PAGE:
Why massive new youth sports facilities may not lead to the tourist boom many communities hope for when they build them

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By Richard Buning, The University of Queensland and Cassandra Coble, Indiana University [This article originally appeared in The Conversation. Used with permission]

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The Conversation

The big idea

Parents who travel with their kids to compete in regional sports tournaments tend to be too focused on the competition to turn them into family vacations and spend like tourists, according to our recently published research. This is bad news to the many communities that spend millions of dollars on state-of-the-art sports facilities to host such tournaments in hopes of recouping the costs in increased economic activity.

For our study, we conducted in-depth interviews with 33 parents of children who play youth sports, whether it’s baseball, soccer or swimming. The parents lived in Florida and Indiana, and we found them by reaching out to local sports clubs and event venues. We asked them questions about how they planned for out-of-town sports competitions, the activities they engaged in while there and what drives those decisions.

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Overall, we found that parents said they were just too busy with the sporting event and supporting their children to do anything else. In the interviews, the typical youth sports trip was described as within driving distance of home, one to two nights in duration and mostly spent at the athletic venue.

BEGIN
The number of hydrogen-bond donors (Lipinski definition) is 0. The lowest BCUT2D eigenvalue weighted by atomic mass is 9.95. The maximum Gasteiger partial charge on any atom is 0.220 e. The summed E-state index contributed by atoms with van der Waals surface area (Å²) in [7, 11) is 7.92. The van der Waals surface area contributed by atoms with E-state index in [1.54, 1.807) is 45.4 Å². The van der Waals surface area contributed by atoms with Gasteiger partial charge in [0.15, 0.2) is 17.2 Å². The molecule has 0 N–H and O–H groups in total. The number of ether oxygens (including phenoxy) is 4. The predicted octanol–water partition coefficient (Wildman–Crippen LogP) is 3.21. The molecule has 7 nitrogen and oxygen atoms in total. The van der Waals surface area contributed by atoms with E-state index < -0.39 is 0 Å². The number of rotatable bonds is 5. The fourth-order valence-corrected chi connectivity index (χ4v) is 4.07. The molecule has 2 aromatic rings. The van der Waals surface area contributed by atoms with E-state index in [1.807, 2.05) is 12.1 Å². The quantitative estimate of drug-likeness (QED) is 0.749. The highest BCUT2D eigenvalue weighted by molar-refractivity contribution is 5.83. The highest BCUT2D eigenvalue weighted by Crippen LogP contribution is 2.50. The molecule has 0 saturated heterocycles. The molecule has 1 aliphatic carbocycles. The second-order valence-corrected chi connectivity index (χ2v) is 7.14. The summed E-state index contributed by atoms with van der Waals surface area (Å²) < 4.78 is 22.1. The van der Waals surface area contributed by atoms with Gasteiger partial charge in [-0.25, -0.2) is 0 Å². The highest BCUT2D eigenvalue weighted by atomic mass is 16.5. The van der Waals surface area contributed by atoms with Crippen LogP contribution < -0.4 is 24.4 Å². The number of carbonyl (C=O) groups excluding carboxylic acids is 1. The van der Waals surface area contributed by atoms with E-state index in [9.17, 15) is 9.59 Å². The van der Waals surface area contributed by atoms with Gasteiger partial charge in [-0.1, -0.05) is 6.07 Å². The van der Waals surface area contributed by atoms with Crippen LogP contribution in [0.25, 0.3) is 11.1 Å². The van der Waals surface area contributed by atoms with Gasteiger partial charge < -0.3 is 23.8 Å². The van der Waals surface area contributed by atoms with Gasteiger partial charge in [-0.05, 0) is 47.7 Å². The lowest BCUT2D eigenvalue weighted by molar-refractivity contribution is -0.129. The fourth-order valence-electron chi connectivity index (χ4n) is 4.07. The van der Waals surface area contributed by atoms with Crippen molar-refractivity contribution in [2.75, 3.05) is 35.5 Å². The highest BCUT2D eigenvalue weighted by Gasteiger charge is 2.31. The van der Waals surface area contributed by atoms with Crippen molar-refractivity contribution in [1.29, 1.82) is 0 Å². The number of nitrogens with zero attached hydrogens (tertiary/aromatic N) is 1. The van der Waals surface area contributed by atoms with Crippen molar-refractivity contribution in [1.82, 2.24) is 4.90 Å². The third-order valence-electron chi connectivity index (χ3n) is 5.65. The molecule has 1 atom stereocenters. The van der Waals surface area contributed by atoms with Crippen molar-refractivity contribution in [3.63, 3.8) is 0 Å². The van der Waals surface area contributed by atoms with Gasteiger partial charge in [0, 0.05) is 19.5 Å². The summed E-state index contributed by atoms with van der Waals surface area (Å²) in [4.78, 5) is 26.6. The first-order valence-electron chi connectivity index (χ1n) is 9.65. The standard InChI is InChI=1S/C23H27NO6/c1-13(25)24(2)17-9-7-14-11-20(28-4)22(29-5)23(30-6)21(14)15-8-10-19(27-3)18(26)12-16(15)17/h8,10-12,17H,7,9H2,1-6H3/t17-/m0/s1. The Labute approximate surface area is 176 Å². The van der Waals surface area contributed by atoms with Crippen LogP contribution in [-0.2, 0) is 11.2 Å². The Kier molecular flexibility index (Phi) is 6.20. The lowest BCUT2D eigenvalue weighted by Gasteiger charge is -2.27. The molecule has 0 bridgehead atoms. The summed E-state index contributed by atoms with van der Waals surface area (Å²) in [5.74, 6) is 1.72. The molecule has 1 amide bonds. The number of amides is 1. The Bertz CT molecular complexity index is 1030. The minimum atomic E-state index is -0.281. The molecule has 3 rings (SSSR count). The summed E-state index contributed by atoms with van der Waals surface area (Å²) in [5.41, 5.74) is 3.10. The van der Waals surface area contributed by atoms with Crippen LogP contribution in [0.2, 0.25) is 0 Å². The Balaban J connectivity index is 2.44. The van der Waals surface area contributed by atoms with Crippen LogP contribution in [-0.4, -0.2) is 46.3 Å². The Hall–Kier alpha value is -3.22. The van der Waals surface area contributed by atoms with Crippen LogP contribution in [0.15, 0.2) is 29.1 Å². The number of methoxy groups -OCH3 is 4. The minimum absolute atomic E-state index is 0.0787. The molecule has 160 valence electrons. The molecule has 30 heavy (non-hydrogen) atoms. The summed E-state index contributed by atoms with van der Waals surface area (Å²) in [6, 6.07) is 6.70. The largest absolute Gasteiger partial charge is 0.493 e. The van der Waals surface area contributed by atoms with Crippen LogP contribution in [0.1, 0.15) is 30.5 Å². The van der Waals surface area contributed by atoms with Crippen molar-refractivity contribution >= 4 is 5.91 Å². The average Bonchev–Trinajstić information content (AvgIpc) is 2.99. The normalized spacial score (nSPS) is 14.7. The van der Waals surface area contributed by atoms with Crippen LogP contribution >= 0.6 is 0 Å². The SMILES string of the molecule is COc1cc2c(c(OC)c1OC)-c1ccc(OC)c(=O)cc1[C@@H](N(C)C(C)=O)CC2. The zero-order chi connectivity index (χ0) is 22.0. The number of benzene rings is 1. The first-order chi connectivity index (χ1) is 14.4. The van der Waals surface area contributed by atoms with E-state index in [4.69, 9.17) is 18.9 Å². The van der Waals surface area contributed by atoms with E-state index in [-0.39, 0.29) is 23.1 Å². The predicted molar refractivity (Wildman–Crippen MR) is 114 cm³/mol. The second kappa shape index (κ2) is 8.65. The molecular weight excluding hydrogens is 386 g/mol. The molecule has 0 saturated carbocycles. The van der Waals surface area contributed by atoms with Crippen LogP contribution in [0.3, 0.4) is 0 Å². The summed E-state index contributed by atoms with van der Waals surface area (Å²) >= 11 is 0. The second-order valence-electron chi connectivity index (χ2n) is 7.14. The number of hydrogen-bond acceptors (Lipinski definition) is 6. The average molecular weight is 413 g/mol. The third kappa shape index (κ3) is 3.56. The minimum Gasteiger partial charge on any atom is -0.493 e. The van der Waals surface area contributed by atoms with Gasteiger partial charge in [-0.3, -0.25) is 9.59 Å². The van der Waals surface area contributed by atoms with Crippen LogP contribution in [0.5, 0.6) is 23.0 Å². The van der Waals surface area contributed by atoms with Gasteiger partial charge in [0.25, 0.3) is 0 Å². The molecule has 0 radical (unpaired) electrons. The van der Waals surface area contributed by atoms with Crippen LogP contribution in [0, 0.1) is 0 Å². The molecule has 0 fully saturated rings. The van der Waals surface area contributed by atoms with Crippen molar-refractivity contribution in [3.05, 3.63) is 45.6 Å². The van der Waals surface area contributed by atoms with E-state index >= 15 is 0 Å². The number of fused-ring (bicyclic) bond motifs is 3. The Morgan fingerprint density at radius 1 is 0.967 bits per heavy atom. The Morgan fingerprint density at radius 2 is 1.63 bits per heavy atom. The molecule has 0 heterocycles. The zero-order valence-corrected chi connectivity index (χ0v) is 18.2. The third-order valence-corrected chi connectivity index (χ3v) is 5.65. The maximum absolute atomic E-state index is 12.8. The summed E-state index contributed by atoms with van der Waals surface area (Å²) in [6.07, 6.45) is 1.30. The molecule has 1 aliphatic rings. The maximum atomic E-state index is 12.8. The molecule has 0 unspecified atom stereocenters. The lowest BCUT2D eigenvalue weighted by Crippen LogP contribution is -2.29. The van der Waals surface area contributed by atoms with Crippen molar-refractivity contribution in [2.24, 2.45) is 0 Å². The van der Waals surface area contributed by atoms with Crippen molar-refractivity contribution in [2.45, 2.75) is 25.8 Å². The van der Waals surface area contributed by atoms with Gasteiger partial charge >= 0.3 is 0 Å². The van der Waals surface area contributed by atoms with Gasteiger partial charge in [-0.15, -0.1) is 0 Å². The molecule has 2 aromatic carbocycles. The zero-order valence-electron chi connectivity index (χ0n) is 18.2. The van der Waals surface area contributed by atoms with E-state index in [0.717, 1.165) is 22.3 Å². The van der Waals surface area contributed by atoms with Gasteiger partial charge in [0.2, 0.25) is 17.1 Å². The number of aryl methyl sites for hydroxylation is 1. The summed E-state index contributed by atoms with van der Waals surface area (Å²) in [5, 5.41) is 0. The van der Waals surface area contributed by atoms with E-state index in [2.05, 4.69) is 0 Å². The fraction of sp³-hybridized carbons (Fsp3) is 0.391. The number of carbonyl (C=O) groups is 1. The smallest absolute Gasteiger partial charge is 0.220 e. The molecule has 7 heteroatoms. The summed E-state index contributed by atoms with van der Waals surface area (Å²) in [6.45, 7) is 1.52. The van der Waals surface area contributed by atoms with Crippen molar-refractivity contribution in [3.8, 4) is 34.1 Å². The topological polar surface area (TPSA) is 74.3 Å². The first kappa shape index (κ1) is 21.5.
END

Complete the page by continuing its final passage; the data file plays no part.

Since destinations are decided by team managers seeking relevant competitions for their athletes, they may not be places that lend themselves to family vacations. As a result, the economic impact to a local community seems to be limited to the event’s organizers, nearby hotels and local restaurants.

“It’s all about the competition, so it doesn’t really matter,” one parent said, referring to local non-sport activities.

Why it matters

The US$15 billion youth sports travel industry is largely premised on the idea that families turn tournament trips into extended vacations that result in a boost of economic activity. In other words, if you build it – a big sports complex – they will come – and spend lots of money.

This practice can turn into something of an arms race as neighboring communities build new stadiums and other facilities to attract a finite number of big tournaments.

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Our findings suggest the assumption that these investments lead to a significant boost in economic activity – especially through local tourism – may be mistaken. And separately, tweets from young athletes’ parents seem to provide further support that attending away games and camps is not about tourism or fun.

What still isn’t known

While we have qualitative data that helps us better understand the decisions parents make when they take sport trips with their children, we don’t know how representative those 33 families are. And we don’t have quantitative data that definitively shows whether investments in these facilities pay off or not.

Richard Buning, Senior Lecturer in Tourism, School of Business, The University of Queensland and Cassandra Coble, Clinical Associate Professor of Sport Management, Indiana University

This article is republished from The Conversation under a Creative Commons license. Read the original article.

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